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Friday, April 19, 2013

A Selective Insular Perfusion Deficit Contributes to Compromised Salience Network Connectivity in Recovering Alcoholic Men

Alcoholism can disrupt neural synchrony between nodes of in

trinsic functional networks that are maximally active when resting relative to engaging in a task, the default mode network (DMN) pattern. Untested, however, are whether the DMN in alcoholics can rebound normally from the relatively depressed task state to the active resting state and whether local perfusion deficits could disrupt network synchrony when switching from conditions of rest to task to rest, thereby indicating a physiological mechanism of neural network adaptation capability.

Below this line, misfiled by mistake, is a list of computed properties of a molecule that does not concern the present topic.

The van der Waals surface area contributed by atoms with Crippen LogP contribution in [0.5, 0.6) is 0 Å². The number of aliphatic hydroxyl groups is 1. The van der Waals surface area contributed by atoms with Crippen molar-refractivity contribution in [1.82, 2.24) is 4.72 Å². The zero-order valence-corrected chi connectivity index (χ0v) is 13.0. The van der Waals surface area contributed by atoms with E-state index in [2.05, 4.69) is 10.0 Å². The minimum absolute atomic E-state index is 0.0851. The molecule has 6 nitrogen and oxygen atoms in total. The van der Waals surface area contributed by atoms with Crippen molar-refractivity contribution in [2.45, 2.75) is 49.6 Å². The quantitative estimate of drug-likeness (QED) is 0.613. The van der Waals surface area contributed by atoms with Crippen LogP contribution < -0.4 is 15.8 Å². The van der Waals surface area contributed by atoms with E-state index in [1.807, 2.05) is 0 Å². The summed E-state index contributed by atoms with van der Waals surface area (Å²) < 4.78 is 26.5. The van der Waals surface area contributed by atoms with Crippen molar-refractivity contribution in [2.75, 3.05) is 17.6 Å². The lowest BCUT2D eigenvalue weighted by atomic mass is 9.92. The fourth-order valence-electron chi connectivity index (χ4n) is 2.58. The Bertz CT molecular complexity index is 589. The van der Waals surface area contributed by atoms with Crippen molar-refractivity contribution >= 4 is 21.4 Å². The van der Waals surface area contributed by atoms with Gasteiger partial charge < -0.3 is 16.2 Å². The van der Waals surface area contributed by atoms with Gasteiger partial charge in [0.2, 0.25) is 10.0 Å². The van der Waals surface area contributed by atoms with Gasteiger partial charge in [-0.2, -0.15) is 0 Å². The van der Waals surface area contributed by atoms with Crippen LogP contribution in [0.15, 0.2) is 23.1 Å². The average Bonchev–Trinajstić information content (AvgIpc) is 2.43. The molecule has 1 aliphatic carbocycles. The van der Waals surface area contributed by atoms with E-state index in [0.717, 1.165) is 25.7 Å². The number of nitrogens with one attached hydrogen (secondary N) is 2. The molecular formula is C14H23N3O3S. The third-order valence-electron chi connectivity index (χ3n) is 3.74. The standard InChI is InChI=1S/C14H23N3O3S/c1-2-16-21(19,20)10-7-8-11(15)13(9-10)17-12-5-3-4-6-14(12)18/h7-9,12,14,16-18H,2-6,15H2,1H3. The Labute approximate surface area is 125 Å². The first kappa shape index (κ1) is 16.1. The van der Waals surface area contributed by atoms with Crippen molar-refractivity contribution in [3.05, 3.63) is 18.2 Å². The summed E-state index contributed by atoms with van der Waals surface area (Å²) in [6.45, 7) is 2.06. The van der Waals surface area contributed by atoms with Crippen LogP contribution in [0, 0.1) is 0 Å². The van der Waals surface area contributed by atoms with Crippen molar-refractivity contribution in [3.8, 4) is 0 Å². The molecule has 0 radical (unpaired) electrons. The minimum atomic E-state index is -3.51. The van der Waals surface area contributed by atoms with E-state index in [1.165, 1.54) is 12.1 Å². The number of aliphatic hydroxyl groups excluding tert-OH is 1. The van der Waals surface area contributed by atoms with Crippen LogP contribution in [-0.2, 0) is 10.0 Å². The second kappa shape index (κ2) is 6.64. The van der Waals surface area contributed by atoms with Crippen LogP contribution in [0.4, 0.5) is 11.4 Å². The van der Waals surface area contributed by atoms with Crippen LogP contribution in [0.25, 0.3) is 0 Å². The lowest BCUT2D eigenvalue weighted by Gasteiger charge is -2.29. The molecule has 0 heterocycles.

Whole-brain, three-dimensional pulsed-continuous arterial spin labeling provided measurements of regional cerebral blood flow (CBF) in 12 alcoholics and 12 control subjects under three conditions: pretask rest, spatial working-memory task, and posttask rest.

With practice, alcoholics and control subjects achieved similar task accuracy and reaction times. Both groups exhibited a high-low-high pattern of perfusion levels in DMN regions during the rest-task-rest runs and the opposite pattern in posterior and cerebellar regions known to be associated with spatial working memory. Alcoholics showed selective differences from control subjects in the rest-task-rest CBF pattern in the anterior precuneus and CBF level in the insula, a hub of the salience network. Connectivity analysis identified activation synchrony from an insula seed to salience nodes (parietal, medial frontal, anterior cingulate cortices) in control subjects only.

We propose that attenuated insular CBF is a mechanism underlying compromised connectivity among salience network nodes. This local perfusion deficit in alcoholics has the potential to impair ability to switch from cognitive states of interoceptive cravings to cognitive control for curbing internal urges.

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